ח תְּבוֹאֵהוּ שׁוֹאָה לֹא יֵדָע וְרִשְׁתּוֹ אֲשֶׁר־טָמַן תִּלְכְּדוֹ בְּשׁוֹאָה יִפָּל־בָּֽהּ
ט וְנַפְשִׁי תָּגִיל בַּיהֹוָה תָּשִׂישׂ בִּישׁוּעָתֽוֹ
י כָּל עַצְמֹתַי | תֹּאמַרְנָה יְהֹוָה מִי כָמוֹךָ מַצִּיל עָנִי מֵחָזָק מִמֶּנּוּ וְעָנִי וְאֶבְיוֹן מִגֹּזְלֽוֹ
יא יְקוּמוּן עֵדֵי חָמָס אֲשֶׁר לֹא־יָדַעְתִּי יִשְׁאָלֽוּנִי
יב יְשַׁלְּמוּנִי רָעָה תַּחַת טוֹבָה שְׁכוֹל לְנַפְשִֽׁי
יג וַֽאֲנִי | בַּֽחֲלוֹתָם לְבוּשִׁי שָׂק עִנֵּיתִי בַצּוֹם נַפְשִׁי וּתְפִלָּתִי עַל־חֵיקִי תָשֽׁוּב
יד כְּרֵעַ כְּאָֽח־לִי הִתְהַלָּכְתִּי כַּֽאֲבֶל־אֵם קֹדֵר שַׁחֽוֹתִי
טו וּבְצַלְעִי שָׂמְחוּ וְֽנֶאֱסָפוּ נֶאֶסְפוּ עָלַי נֵכִים וְלֹא יָדַעְתִּי קָֽרְעוּ וְלֹא־דָֽמּוּ
טז בְּחַנְפֵי לַֽעֲגֵי מָעוֹג חָרֹק עָלַי שִׁנֵּֽימוֹ
יז אֲדֹנָי כַּמָּה תִּרְאֶה הָשִׁיבָה נַפְשִׁי מִשֹּׁאֵיהֶם מִכְּפִירִים יְחִידָתִֽי
יח אוֹדְךָ בְּקָהָל רָב בְּעַם עָצוּם אֲהַֽלְלֶֽךָּ
יט אַל־יִשְׂמְחוּ־לִי אֹיְבַי שֶׁקֶר שׂנְאַי חִנָּם יִקְרְצוּ־עָֽיִן
כ כִּי לֹא שָׁלוֹם יְדַבֵּרוּ וְעַל רִגְעֵי־אֶרֶץ דִּבְרֵי מִרְמוֹת יַֽחֲשֹׁבֽוּן
כא וַיַּרְחִיבוּ עָלַי פִּיהֶם אָמְרוּ הֶאָח הֶאָח רָֽאֲתָה עֵינֵֽינוּ
: כב רָאִיתָה יְהֹוָה אַל־תֶּחֱרַשׁ אֲדֹנָי אֲל־תִּרְחַק מִמֶּֽנִּי
: כג הָעִירָה וְהָקִיצָה לְמִשְׁפָּטִי אֱלֹהַי וַֽאדֹנָי לְרִיבִֽי
: כד שָׁפְטֵנִי כְצִדְקְךָ יְהֹוָה אֱלֹהָי וְאַל־יִשְׂמְחוּ־לִֽי
: כה אַל־יֹאמְרוּ בְלִבָּם הֶאָח נַפְשֵׁנוּ אַל־יֹאמְרוּ בִּֽלַּֽעֲנֽוּהוּ
: כו יֵבשׁוּ וְיַחְפְּרוּ | יַחְדָּו שְׂמֵחֵי רָעָתִי יִלְבְּשׁוּ־בשֶׁת וּכְלִמָּה הַמַּגְדִּילִים עָלָֽי
: כז יָרֹנּוּ וְיִשְׂמְחוּ חֲפֵצֵי צִדְקִי וְיֹאמְרוּ תָמִיד יִגְדַּל יְהֹוָה הֶחָפֵץ שְׁלוֹם עַבְדּֽוֹ: כח וּלְשׁוֹנִי תֶּהְגֶּה צִדְקֶךָ כָּל־הַיּוֹם תְּהִלָּתֶֽךָ
The Mourner’s Kaddish * קדיש יתום * Kaddish Yatom
Traditionally, we say Kaddish with a community of 10 people to sanctify and elevate the souls of lost loved ones. Kaddish does not mention death or mourning. It teaches that when we turn our consciousness to holiness, the legacy of our loved ones may continue, their memories soaring in our hearts.
Yitgadal v’yitkadash sh’mey raba b’alma di v’ra khir’utey; v’yamlikh malkhutey b’hayeykhon u-v’yomeykhon, uv’khayey d’khol beyt yisrael, ba-agala u-vi-z’man kariv, v’imru amen.
Y’hey sh’mey raba m’varakh l’alam u-l’almey almaya.
Yitbarakh v’yishtabakh, v’yitpa’ar v’yitromam, v’yitnasey v’yit-hadar, v’yit’aleh v’yit’halal sh’mey d’kudsha, b’rikh hu, l’ela min kol birkhata v’shirata, tushb’hkata v’nekhemata, da-amiran b’alma, v’imru amen.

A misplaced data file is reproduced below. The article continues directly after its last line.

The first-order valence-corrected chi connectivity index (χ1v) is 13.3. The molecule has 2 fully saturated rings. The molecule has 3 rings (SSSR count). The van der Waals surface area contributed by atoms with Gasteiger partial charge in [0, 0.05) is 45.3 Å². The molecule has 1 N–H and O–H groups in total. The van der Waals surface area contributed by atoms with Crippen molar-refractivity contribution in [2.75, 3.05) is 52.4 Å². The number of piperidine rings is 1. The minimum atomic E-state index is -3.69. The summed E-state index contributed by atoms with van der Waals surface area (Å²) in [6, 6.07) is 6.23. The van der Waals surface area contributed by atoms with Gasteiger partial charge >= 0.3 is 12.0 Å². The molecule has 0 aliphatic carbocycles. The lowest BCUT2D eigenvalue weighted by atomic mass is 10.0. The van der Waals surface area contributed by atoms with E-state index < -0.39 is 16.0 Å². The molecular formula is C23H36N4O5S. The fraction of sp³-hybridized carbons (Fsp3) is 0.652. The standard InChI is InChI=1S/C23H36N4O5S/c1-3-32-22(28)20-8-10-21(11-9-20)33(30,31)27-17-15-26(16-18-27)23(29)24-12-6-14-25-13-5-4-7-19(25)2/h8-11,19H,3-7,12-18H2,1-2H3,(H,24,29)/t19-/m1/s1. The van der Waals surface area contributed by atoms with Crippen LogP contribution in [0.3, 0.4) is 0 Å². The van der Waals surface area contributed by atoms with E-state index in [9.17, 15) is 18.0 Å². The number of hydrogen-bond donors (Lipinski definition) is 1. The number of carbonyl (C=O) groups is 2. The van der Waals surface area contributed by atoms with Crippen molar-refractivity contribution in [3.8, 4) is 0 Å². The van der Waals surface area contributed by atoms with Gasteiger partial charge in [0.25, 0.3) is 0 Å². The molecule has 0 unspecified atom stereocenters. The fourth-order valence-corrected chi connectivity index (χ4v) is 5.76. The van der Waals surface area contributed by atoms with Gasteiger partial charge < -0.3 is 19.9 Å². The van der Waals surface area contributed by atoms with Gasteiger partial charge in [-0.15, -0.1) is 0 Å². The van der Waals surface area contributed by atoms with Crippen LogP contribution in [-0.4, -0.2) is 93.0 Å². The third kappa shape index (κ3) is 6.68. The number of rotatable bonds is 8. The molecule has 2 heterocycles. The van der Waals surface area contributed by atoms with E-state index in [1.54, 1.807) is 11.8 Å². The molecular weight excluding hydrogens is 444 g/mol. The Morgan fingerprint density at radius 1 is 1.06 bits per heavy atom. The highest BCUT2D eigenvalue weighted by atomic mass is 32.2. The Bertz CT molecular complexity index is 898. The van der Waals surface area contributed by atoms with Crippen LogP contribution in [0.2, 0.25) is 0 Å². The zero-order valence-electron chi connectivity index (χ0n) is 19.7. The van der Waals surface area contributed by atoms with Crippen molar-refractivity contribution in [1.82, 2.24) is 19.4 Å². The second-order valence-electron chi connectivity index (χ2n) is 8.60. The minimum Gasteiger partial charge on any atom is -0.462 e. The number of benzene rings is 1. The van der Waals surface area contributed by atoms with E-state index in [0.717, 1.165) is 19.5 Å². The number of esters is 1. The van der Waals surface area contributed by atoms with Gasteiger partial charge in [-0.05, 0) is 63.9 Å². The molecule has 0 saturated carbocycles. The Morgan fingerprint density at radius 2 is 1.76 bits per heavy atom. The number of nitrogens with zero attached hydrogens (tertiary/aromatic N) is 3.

Y’hey sh’lama raba min sh’maya, v’khayim, aleynuPrayer proclaiming God’s kingship, said near the conclusion of the prayer service. v’al kol yisrael, v’imru amen.
Oseh shalom bi-m’romav, hu ya’aseh shalom aleynu v’al kol yisrael,
v’al kol yoshvey teyvel,
יִתְגַּדַּל וְיִתְקַדַּשׁ שְׁמֵהּ רַבָּא
בְּעָלְמָא דִּי בְרָא כִרְעוּתֵהּ, וְיַמְלִיךְ מַלְכוּתֵהּ בְּחַיֵּיכוֹן וּבְיוֹמֵיכוֹן וּבְחַיֵּי דְכָל בֵּית יִשְׂרָאֵל
יְהֵא שְׁמֵהּ רַבָּא מְבָרַךְ לְעָלַם וּלְעָלְמֵי עָלְמַיָּא
יִתְבָּרַךְ וְיִשְׁתַּבַּח, וְיִתְפָּאַר וְיִתְרוֹמַם וְיִתְנַשֵּׂא וְיִתְהַדָּר וְיִתְעַלֶּה וְיִתְהַלָּל שְׁמֵהּ דְּקֻדְשָׁא
לְעֵֽלָּא (לְעֵלָּא) מִן כָּל בִּרְכָתָא וְשִׁירָתָא, תֻּשְׁבְּחָתָא וְנֶחֱמָתָא, דַּאֲמִירָן בְּעָלְמָא, וְאִמְרוּ
יְהֵא שְׁלָמָא רַבָּא מִן שְׁמַיָּא וְחַיִּים עָלֵֽינוּ וְעַל כָּל
עֹשֶׂה שָׁלוֹם בִּמְרוֹמָיו הוּא יַעֲשֶׂה שָּׁלוֹם עָלֵֽינוּ וְעַל כָּל יִשְׂרָאֵל, וְאִמְרוּ
Glorified and sanctified be G!d’s mighty name throughout
the world which G!d has created
according to G!d’s will.
May G!d establish G!d’s majesty
in our lifetime and during our days,
and within the life of the entire House of Yisrael,
speedily and soon;
and say, Amen.
May G!d’s mighty name be blessed forever and to all eternity.
Blessed and praised, glorified and exalted,
extolled and honored, adored and lauded
be the name of the Holy Blessed One,
beyond all the blessings and songs,
praises and consolations that
are ever spoken in the world;
and say, Amen.
May there be abundant peace from the sky,
and life, for us and for all Yisrael;
and say, Amen.
G!d who creates wholeness in celestial heights,
may G!d create peace for us
and for all Yisrael,
and for all who dwell on Earth;
and say, Amen.
May we honor the ones whose flames were extinguished far too soon. May we and all trans*gender human beings someday know what it is to feel safe, whole, held, loved, and nourished by our various communities. May our bonfires burn powerfully, and we continue onwards towards גאולה שלמה, complete redemption both in body, spirit, and beyond.
Ameyn * אמן